Making Metadata Better: AAUP Annual Meeting & Conference 2012

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Session on book metadata for academic publishers held at annual AAUP meeting in Chicago 2012.

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  • (1) Good Afternoon, today I want to talk libraries which is a segment somewhat ignored here at this meeting in recent years. Important nevertheless since there is a lot going on in the library world.
    Any businesses connected to the publishing industry is experiencing change and increasing complexity: Libraries are no different.
  • Making Metadata Better: AAUP Annual Meeting & Conference 2012

    1. 1. Michael Cairns Managing Partner Information Media Partners Making Metadata Better AAUP Annual Meeting 2012
    2. 2. Historical Perspective  ISBN  Bowker  ONIX  Google book project  BISG – eBook study  BISG Uses of metadata study 2
    3. 3. M is the new P  “Place” is no longer physical  Web page  Mobile device  Email/Pushed  “Product” increasingly  Unique  Individual  Virtuan/Linked  Only ‘physical’ when delivered  Promotion  Depends on finding ‘real-time’ information: “I’ll look it up online”  Price  Presumption of change rather than static 3
    4. 4. Findings from eBook Metadata Study (2010)  “Bad Practice” structurally embedded  Enablers at all levels  Definitions and nomenclature inconsistently applied  Messaging and communication unclear  Business case unclear  Definition of product unclear  ISBN relevance challenged  Library market is problematic  Bibliographic metadata substandard  Solution(s) not obvious 4
    5. 5. Bad Practice is Embedded  No ISBN at all  Print ISBNs assigned to eBook versions  One ISBN assigned for all eBook file formats  Unique ISBNs assigned to individual (production) file formats  Unique ISBNs assigned to platform specific versions  Proprietary (non-publisher) ISBNs assigned to eBooks  Proprietary (non-ISBNs) identifier assigned to eBooks  EANs assigned to e-Book content  “Made-up” numbers 5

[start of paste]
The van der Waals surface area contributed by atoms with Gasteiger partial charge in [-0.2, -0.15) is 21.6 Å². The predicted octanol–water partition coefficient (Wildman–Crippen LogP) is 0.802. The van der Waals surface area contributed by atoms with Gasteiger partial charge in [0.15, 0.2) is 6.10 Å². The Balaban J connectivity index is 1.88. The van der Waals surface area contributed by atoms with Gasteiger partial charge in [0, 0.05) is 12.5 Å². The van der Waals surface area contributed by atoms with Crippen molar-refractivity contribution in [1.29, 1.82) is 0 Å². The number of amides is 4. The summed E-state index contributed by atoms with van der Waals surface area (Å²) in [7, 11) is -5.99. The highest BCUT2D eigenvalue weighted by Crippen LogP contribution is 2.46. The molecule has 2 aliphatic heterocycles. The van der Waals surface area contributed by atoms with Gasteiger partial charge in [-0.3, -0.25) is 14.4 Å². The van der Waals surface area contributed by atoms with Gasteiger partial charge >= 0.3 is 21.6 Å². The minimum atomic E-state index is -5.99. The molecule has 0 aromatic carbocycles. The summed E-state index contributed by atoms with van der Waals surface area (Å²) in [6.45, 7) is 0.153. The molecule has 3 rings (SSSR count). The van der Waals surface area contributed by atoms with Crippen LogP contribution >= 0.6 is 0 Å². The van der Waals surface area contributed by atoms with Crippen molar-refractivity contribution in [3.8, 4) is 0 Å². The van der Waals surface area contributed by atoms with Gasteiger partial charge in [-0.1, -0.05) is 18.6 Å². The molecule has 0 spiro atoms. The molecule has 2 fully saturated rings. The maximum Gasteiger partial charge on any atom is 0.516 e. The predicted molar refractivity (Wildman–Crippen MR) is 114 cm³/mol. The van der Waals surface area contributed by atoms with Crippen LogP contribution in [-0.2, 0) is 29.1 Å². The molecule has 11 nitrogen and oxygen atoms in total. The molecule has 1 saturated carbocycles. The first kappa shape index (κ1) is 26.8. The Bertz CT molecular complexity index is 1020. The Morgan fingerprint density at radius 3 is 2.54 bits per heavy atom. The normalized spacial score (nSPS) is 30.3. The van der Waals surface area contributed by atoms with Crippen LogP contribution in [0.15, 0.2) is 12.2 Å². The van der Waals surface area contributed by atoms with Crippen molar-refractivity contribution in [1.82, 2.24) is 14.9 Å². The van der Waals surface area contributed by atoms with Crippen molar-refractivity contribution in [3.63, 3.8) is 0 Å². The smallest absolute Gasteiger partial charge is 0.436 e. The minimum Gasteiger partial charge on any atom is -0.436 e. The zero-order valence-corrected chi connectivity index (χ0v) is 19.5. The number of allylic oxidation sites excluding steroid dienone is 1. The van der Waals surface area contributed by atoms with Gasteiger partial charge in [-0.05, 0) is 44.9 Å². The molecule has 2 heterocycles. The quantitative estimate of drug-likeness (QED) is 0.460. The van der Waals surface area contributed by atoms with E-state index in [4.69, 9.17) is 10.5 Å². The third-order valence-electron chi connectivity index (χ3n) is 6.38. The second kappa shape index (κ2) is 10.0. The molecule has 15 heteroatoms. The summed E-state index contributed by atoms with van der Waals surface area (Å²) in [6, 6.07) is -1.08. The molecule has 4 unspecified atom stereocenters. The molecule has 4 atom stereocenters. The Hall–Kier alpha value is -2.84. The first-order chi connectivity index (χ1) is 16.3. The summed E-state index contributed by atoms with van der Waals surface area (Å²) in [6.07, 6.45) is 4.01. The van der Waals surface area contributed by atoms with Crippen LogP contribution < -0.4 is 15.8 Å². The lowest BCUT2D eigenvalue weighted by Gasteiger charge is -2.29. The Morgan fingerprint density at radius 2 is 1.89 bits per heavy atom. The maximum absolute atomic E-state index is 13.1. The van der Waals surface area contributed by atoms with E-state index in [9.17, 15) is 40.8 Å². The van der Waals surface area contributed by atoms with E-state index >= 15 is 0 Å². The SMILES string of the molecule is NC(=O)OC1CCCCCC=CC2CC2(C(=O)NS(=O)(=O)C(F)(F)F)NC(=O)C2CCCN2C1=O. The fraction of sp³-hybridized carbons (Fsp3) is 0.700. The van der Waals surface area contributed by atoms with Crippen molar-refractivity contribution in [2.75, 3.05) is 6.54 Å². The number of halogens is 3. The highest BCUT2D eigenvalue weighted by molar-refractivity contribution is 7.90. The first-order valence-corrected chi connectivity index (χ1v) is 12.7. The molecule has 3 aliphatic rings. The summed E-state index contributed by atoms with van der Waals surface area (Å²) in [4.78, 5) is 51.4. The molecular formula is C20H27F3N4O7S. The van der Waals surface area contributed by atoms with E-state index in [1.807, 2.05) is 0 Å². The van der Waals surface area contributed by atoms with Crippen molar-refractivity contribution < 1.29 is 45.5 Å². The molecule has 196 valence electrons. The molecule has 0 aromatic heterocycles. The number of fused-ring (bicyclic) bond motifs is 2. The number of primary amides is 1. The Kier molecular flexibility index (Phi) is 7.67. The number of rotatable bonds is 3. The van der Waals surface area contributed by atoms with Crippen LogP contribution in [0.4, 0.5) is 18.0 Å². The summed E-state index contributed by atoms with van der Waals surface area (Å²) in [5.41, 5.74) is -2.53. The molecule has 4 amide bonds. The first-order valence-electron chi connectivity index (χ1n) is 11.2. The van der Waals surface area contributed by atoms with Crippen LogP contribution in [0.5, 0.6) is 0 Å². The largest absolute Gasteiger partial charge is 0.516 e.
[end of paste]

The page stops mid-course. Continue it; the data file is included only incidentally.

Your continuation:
6. 6. Bibliographic Metadata substandard  Larger ‘trade houses’ print metadata OK  eBook metadata consistently poor: Complete, Consistent, Current – fails on all counts  Separate e-and p-metadata processes  Synchronization  “Data rot”  Outsourced e-Book metadata  ONIX 3.0 partial answer, but roll-out is slow  Mechanics of ‘managing data’ substandard  Update process  Add/changes/deletes  “Four days to process a file”  Work ID 6
    7. 7. Use of Metadata: High-Level findings (2012)  Publisher concerns with modified, added data: risk of bad data  Recipients report continued weakness in supplied metadata  Separate feeds for physical and digital products  As a standard, ONIX is significantly forked  Metadata is added to improve discovery and purchase  In the U.S., ONIX 3.0 is off to a slow start 7
    8. 8. Use of Metadata: Process opportunities (2012)  Compare metadata to the actual product  Create stronger feedback loops  Confirm shared metadata definitions  Articulate what happens with updates  Improve transparency on alterations and modifications 8
    9. 9. Use of Metadata: “Future-proof” metadata (2012)  Automate data workflows  Prepare for more frequent updates (especially price)  Harmonize metadata workflows for print and digital products  Discontinue use of style tags  Engage new supply chain entrants 9
    10. 10. Market Observations  Disaggregating content: Articles, chapters, cases, etc.  Limited xml content  Combination of pdf formats  Metadata generally high level  Very few publishers with chapter level metadata  Abstracts, Key words, bios, synopsis, etc.  Best seller information 10
    11. 11. Anticipating the challenge of changes in education  Managing the cost of education & materials  Faculty and educators demand more choice  Seeking intuitive and flexible content creation processes  Expect to share content and collaborate across ‘networks’  Migration to electronic delivery of content  Growth of open access and ‘free’ content  Growing expectation for highly customizable solutions for publishers and institutions. 11
    12. 12. Thank you & Questions? Michael Cairns Michael.cairns@infomediapartners.com Twitter: @personanondata 908 938 4889

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